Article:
Love is a losing game. As fragile and hurt Amy Winehouse sang this song, as much truth did she transport with it.
All too often a love story is less Hollywood and more opera. No happy endings and walking into the sunset on a beautiful beach but hearts broken, sometimes even lives destroyed. It’s La Traviata and Eugen Onegin, La Bohéme and Tosca. It’s about love unrequited, unfulfilled, betrayed. Meeting at the wrong place in the wrong moment. Chances lost and opportunities missed.
And at the same moment it’s so simple.
Talk is cheap. E-mails are cheap. Text messages are cheap. Tweets are cheaper.
Actions speak louder than words.
If someone wants to be with you, the person will be.
But how often don’t we listen to our sound minds reasoning with us? Instead we cling to a hope so frail and yet so hard to kill. We close our eyes to each and every sign, mistake any signal as good as we can. Tell our gut feeling that it must have gone insane and our instincts that we only have to will it and it will be. We never stop making excuses for why the one doesn’t say “hI love you”. Instead we find arguments and explanations by the bucket.
And we don’t ask ourselves once how our right mind can be wrong this many times.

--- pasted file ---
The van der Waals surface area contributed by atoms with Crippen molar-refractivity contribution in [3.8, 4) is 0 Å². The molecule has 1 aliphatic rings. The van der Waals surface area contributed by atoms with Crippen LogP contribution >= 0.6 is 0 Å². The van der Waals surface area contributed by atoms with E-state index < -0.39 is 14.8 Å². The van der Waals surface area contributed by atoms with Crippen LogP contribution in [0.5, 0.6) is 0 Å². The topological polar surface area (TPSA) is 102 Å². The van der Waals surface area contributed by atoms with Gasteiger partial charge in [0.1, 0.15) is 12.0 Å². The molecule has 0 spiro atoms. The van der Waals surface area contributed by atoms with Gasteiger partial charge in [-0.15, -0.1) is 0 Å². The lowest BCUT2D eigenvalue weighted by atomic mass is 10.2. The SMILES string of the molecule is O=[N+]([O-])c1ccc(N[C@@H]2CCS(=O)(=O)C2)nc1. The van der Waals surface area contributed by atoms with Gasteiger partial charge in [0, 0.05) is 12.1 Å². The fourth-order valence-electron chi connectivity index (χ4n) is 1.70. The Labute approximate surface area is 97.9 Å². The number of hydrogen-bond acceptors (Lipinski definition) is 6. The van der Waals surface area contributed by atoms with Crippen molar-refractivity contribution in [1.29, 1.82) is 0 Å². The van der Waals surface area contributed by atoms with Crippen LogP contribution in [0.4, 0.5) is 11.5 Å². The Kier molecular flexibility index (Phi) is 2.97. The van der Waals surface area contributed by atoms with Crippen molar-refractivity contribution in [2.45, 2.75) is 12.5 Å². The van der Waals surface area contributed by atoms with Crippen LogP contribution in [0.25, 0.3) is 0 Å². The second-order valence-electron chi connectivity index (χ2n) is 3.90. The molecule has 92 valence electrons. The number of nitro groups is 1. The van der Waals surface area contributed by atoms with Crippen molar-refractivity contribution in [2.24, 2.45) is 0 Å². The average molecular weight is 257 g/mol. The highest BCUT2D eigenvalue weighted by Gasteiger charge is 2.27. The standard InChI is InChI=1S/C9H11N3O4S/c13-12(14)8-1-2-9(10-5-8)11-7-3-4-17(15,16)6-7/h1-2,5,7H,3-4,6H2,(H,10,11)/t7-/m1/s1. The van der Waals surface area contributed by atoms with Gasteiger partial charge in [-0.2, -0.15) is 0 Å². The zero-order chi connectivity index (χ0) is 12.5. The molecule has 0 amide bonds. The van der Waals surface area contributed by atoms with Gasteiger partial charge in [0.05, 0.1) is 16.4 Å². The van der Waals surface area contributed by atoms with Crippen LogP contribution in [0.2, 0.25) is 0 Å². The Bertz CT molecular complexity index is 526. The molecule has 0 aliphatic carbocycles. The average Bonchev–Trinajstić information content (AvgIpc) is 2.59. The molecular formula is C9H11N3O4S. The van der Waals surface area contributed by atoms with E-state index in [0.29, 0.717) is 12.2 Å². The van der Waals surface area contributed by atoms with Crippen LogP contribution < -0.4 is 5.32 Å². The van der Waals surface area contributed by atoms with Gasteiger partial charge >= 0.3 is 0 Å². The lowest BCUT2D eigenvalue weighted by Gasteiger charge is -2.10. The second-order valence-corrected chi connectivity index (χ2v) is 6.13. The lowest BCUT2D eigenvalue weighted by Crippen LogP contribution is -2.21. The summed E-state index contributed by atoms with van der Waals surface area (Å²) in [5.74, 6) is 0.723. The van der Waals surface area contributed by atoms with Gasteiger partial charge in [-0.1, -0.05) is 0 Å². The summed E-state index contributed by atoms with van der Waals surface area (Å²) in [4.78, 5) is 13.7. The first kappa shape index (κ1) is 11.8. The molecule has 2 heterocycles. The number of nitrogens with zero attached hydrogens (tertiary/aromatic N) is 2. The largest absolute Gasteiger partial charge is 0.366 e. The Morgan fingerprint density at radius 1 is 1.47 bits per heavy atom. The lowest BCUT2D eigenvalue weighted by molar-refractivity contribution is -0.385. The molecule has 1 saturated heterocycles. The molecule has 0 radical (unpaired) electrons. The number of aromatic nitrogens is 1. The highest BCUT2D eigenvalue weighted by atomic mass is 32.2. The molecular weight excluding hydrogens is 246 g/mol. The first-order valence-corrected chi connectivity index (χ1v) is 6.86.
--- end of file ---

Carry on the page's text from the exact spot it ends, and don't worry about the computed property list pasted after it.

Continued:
We bleed and bleed and bleed.
We hold on to what will never be. We try to let go a thousand times and never get away. We see clear, we know and still can’t walk away.
And when the distance between us and the other one finally comes in full view we see the hundreds of tiny blades in a line, but still nothing can keep us from trying to walk across them.
No matter if our heart breaks into millions of shards and love bleeds life out of us, we still hold on.
If it is the one.
Because it’s love.
Because we need to keep the chains to break them.
Because love is louder than all the pain.
It may be a losing game but it’s all we got. And at the end of the day it’s better to love and not be loved back than to feel nothing at all. Because only when we love we are alive.
“Love is a losing game” sings Amy Winehouse. But if we can’t let go of hope we can always try to fight for it. Try to touch the other one’s soul, the heart. Move them inside. Take their breath away. Maybe with something unfamiliar, something surprising. Something not opera but close to it because it’s all the drama we try to save from becoming tragedy.
Don’t hold back. Life is too short for this. Try to say how much you feel. And if it’s too much to say a word why not let someone do the talking (or the singing) who knows how to move us inside in a way that no more words are needed? Let Thomas Hampson help you out with his breath taking version of “Do Not Go, My Love”: